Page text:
Reflections on Waldorf and Perfection

I rediscovered Waldorf a few months ago, when I was looking for a way to infuse our days with purpose.  I was reminded of its simple focus on nature and home and rhythm.  I was hooked.  I went to my library and checked out Simplicity Parenting: Using the Extraordinary Power of Less to Raise Calmer, Happier, and More Secure Kids by Kim John Payne along with Amanda Blake Soule’s Rhythm of Family: Discovering a Sense of Wonder Through the Seasons.  I dove right into Simplicity Parenting and was inspired to simplify and organize my home.  I went through my house room by room and purged what we don’t use and found a place for everything.  I redecorated and redesigned my dining room which actually is more than just a place to eat.  Because our house is small, we use our dining room as a home office and a space for our children to craft and play.  Now it functions better in all its uses.  I wrote about simplifying my son’s room and toys here and here.

Rhythm of Family inspired me to refocus on the rhythm of nature around me.  I began my mission to relax, stop trying so hard to create a rhythm for my family and to listen to the rhythms around me and in spite of me.  This is not always an easy task for a planner like me, but I’m trying.  Amanda Soule’s book is beautiful and filled with seasonal crafts and projects organized by month.  I hope to purchase this book and open it each month as a meditation on living in the present.  I also want to have the projects to refer to as my children grow.

When I had completed these books, I was in deep.  I was finding peace and rhythm in my life and I wanted more!  So I ordered Heaven on Earth: A Handbook for Parents of Young Children by Sharifa Oppenheimer and Beyond the Rainbow Bridge: Nurturing our Children from Birth to Seven by Barbara J Patterson.  I read Heaven on Earth First and began to feel stress.  How was I going to replace all of my children’s plastic toys with wooden ones?  How could I redesign my backyard to have hills and mud and bush houses?  How could I possibly convince my husband to allow and indoor sandbox or the children’s toys to take over more of our family room?  And did I really want to?  It didn’t take me long to answer the last question with a resounding, “NO!”  And I quickly realized that the answer to the other questions was, “I don’t have too.”  Once I let go of my idea of perfection, I began searching for ways to add Waldorf ways into the life that my family already lives.  So we began lighting a candle at dinner.  My son began setting the table and clearing the table.  I began filling the sink with water and allowing my son to “wash” the dirty dishes after lunch.  I set aside a time each day for outside play.  My husband and I began trying to get out one evening a week for a nature walk with the kids.  I got my son an apron 🙂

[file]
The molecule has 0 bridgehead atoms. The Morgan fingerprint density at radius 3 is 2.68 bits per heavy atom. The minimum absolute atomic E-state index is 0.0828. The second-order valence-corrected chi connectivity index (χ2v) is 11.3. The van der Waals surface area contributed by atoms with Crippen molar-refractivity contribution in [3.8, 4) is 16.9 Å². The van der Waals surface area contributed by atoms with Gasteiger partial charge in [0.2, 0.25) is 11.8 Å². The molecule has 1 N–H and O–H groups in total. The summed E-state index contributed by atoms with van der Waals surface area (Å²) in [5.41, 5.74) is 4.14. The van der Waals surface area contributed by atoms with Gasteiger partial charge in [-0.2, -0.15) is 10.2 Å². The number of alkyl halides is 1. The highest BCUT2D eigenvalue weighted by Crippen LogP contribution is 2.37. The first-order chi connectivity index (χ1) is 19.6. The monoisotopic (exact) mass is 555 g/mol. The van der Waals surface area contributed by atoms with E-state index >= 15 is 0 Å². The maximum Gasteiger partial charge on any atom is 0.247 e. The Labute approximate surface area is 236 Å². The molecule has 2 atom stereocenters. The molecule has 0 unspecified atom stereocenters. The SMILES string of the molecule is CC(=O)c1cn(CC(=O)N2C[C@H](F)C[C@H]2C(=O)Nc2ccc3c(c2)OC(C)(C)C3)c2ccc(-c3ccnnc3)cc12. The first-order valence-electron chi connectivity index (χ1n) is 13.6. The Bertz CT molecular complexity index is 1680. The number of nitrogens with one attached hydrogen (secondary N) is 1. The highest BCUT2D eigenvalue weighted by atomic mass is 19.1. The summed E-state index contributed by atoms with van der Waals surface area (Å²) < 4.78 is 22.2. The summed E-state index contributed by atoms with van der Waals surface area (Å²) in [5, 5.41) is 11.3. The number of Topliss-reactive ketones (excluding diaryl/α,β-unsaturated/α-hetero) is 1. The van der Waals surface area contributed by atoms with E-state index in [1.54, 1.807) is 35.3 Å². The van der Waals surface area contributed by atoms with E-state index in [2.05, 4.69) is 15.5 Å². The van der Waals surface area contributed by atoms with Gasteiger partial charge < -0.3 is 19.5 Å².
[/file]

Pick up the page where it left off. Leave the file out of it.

Then I began Beyond the Rainbow Bridge.  I loved the beginning and felt so happy and excited about continuing my journey with Waldorf.  Then I got to the parts where Patterson begins describing child development from a religious/spiritual perspective.  As an educator, I fancy myself a scientist or sorts.  I trust scientific studies and research.  I get a little squeamish when I start reading prescriptions for how children should learn without the research to back it up.  I also disagree that all children learn in the same ways.  To suggest that all preschoolers see dolls as images of themselves and enjoy caring for them is to ignore or condemn children who don’t.  After 5 years teaching preschool, I happen to know that some children don’t like dolls.  These theories that aren’t backed up by research reminded me of a conversation I had a few years ago with an acquaintance who teaches at a Waldorf school.  She was telling me (after my son was born through C-section) that at her school children who are born surgically are given squeeze therapy where they crawl through narrow tunnels and are placed under weighted blankets.  The theory is that they have an insecure relationship with the space around them because they did not experience the squeezing of the birth canal.  I was shocked!  And offended to say the least.  As with most things, people pollute them with their judgments.  

 I worry about locking our children into the Waldorf ideal that we hold so dear in our hearts and minds as parents.  I worry that we ignore our children as unique individuals when we adhere to strictly to an image of learning.   I hope to bring those aspects that make sense for my family into our family rhythms, and let go of my images of a perfect Waldorf life.  My life is already perfect with all of it’s imperfections.

I’ll close this afternoon with a lovely piece by Kiren Chug at Mummy Says to remind us all to be kind to ourselves too 🙂

Happy Tuesday everyone! 



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